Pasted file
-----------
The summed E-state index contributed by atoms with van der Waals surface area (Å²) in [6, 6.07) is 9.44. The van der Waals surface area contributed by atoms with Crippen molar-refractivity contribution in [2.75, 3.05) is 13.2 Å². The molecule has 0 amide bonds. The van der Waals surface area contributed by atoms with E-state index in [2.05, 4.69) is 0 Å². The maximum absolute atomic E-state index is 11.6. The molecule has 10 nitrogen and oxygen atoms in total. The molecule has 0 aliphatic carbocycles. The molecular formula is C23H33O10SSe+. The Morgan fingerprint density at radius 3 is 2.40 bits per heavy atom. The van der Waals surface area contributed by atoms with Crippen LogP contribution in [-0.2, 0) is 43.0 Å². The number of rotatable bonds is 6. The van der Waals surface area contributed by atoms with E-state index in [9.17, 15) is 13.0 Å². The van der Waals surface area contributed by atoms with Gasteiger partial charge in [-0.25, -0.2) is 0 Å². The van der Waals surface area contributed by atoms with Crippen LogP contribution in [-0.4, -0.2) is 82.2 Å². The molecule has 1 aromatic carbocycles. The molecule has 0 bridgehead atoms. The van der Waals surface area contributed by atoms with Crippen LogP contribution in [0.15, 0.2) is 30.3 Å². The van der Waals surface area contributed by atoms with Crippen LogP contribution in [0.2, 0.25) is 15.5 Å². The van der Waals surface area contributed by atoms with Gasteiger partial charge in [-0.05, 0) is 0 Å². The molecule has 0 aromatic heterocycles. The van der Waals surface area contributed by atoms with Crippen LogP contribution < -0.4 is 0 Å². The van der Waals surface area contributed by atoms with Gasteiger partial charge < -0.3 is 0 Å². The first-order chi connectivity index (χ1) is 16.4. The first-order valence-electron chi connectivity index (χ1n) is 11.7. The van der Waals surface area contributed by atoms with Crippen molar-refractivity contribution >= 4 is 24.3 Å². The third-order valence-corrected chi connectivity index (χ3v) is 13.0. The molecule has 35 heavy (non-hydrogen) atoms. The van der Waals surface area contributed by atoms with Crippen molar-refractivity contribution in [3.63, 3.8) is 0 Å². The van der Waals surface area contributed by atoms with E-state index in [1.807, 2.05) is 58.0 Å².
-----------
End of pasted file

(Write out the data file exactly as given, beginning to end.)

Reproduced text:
The summed E-state index contributed by atoms with van der Waals surface area (Å²) in [6, 6.07) is 9.44. The van der Waals surface area contributed by atoms with Crippen molar-refractivity contribution in [2.75, 3.05) is 13.2 Å². The molecule has 0 amide bonds. The van der Waals surface area contributed by atoms with E-state index in [2.05, 4.69) is 0 Å². The maximum absolute atomic E-state index is 11.6. The molecule has 10 nitrogen and oxygen atoms in total. The molecule has 0 aliphatic carbocycles. The molecular formula is C23H33O10SSe+. The Morgan fingerprint density at radius 3 is 2.40 bits per heavy atom. The van der Waals surface area contributed by atoms with Crippen LogP contribution in [-0.2, 0) is 43.0 Å². The number of rotatable bonds is 6. The van der Waals surface area contributed by atoms with E-state index in [9.17, 15) is 13.0 Å². The van der Waals surface area contributed by atoms with Gasteiger partial charge in [-0.25, -0.2) is 0 Å². The van der Waals surface area contributed by atoms with Crippen LogP contribution in [-0.4, -0.2) is 82.2 Å². The molecule has 1 aromatic carbocycles. The molecule has 0 bridgehead atoms. The van der Waals surface area contributed by atoms with Crippen LogP contribution in [0.15, 0.2) is 30.3 Å². The van der Waals surface area contributed by atoms with Crippen LogP contribution in [0.2, 0.25) is 15.5 Å². The van der Waals surface area contributed by atoms with Gasteiger partial charge in [-0.05, 0) is 0 Å². The molecule has 0 aromatic heterocycles. The van der Waals surface area contributed by atoms with Crippen LogP contribution < -0.4 is 0 Å². The van der Waals surface area contributed by atoms with Gasteiger partial charge < -0.3 is 0 Å². The first-order chi connectivity index (χ1) is 16.4. The first-order valence-electron chi connectivity index (χ1n) is 11.7. The van der Waals surface area contributed by atoms with Crippen molar-refractivity contribution >= 4 is 24.3 Å². The third-order valence-corrected chi connectivity index (χ3v) is 13.0. The molecule has 35 heavy (non-hydrogen) atoms. The van der Waals surface area contributed by atoms with Crippen molar-refractivity contribution in [3.63, 3.8) is 0 Å². The van der Waals surface area contributed by atoms with E-state index in [1.807, 2.05) is 58.0 Å².